The cast of "Cabaret" is dedicating the production in honor of the victims of the Tree of Life Synagogue attack. The curtain comes up Nov. 14 to 18 with daily performances in Bucknall Theater in Dodds Hall.
November 14, 2018
The way Michael Kennedy ’19 sees it, the theater program’s production of the Broadway musical classic "Cabaret" could not be happening at a more important time in our country.
"I would love to live in a world where "Cabaret" is no longer a relevant musical, but it still is," says Kennedy, a theater arts major who will play the role of the Emcee.
"Antisemitism is very much alive all over the world, and after the tragedy at the Tree of Life Synagogue, this has become more clear than ever."Michael Kennedy ’19
Soon after the shooting at the Pittsburgh synagogue, the cast decided to dedicate its production in honor of those impacted by the attack.
"We have a lot of work to do as a society if we are going to make change and stop these things from happening," continues Kennedy. "While performing this show is not going to erase antisemitism in a single day, it is a good place to start."
When & Where
Performances will take place in Bucknall Theater in Dodds Hall Wednesday through Saturday, Nov. 14 to 17, at 7:30, and a Sunday matinee on Nov. 18 will begin at 2 p.m. Tickets can be purchased online or at the door. Lauren Kempton, a practitioner in residence in sociology, will help facilitate a talkback following the Saturday evening performance of the show.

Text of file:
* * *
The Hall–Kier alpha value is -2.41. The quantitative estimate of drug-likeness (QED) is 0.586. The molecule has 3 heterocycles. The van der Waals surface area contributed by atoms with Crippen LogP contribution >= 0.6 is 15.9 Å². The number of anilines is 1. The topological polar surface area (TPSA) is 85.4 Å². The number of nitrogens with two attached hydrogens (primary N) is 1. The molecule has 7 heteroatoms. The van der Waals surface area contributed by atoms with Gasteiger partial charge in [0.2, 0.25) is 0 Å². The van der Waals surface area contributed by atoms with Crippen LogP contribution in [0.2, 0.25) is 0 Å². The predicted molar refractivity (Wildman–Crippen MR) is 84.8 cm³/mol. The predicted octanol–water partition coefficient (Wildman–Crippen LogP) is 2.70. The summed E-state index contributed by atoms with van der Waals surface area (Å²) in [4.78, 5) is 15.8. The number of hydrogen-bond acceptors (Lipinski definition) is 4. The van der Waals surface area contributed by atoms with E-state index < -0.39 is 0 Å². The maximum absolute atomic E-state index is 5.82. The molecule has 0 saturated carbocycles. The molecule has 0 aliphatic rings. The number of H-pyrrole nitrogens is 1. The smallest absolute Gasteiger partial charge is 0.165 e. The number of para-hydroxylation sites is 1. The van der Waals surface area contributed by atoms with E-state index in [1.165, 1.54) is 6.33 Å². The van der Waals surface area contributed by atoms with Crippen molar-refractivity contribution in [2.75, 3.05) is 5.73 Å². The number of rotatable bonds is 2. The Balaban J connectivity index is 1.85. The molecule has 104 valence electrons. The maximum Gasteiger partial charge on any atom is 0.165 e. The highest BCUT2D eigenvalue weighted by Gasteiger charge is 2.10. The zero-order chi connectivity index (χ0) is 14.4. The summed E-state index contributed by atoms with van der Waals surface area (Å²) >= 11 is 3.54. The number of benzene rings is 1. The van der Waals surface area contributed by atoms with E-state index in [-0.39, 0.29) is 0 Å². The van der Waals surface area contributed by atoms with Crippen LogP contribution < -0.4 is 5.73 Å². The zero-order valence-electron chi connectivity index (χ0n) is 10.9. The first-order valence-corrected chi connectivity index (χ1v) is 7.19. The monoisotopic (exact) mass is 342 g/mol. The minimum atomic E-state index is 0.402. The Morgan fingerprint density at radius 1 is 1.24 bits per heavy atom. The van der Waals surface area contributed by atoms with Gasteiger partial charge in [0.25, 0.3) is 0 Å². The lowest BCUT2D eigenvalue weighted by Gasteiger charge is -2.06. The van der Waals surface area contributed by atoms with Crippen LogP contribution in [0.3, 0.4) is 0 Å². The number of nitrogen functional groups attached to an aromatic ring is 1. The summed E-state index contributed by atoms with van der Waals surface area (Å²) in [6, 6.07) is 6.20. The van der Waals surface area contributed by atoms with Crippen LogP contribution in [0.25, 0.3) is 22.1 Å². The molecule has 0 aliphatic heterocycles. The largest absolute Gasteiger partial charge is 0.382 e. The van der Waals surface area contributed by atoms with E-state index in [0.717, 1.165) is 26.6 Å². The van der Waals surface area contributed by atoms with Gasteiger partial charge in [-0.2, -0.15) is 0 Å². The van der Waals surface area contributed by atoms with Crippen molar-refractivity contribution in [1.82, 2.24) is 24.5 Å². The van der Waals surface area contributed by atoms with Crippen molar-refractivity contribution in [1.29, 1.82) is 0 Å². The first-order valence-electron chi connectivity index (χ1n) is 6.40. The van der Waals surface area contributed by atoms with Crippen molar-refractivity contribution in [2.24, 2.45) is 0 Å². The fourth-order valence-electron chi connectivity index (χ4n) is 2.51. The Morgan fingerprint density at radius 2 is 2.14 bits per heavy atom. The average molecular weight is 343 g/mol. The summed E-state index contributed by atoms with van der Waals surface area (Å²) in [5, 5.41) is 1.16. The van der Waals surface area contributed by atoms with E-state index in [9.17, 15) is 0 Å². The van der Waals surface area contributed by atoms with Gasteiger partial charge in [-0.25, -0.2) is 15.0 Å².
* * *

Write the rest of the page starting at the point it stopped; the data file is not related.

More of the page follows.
Kennedy, who says he has wanted to be part of the cast of Cabaret since he saw it on Broadway three years ago, has also starred in the University’s productions of "A Chorus Line," "How to Succeed in Business Without Really Trying," "Our Town," and "Psycho Beach Party."
"My favorite part of performing is getting a response from the audience," says Kennedy, who plans to earn an MFA in acting and pursue a career as an actor. "Whether it is laughter or tears, causing the audience to feel something is a beautiful experience that we all share. It is not something that can be replicated in film and television. The live experience of theatre is an incredible thing."
Creating A Peaceful World
Amanda Cohen ’19, a criminal justice major, will play the role of Sally Bowles. "What truly strikes me is how the themes, morals, and lessons of "Cabaret" are timeless," she says.
Cohen who has had roles in the University’s productions of "A Chorus Line," "The Nether", and "The Trojan Women," aspires to combine her background in theater and her education in the psychology of crime and terrorism to help create a more peaceful world.
"The theater is a safe place, where people are equal and belong, which has helped me grow as an individual and enabled me to sculpt my craft."Amanda Cohen ’19
"I feel it is our duty to help spread awareness in order to end these horrific attacks and heartache," she says.
"I cannot picture a life without theater or being on a stage," continues Cohen. "There is no greater feeling than being able to communicate with a live audience, especially through a production that features topics as pertinent as those conveyed in "Cabaret." I have always felt most comfortable and confident on stage."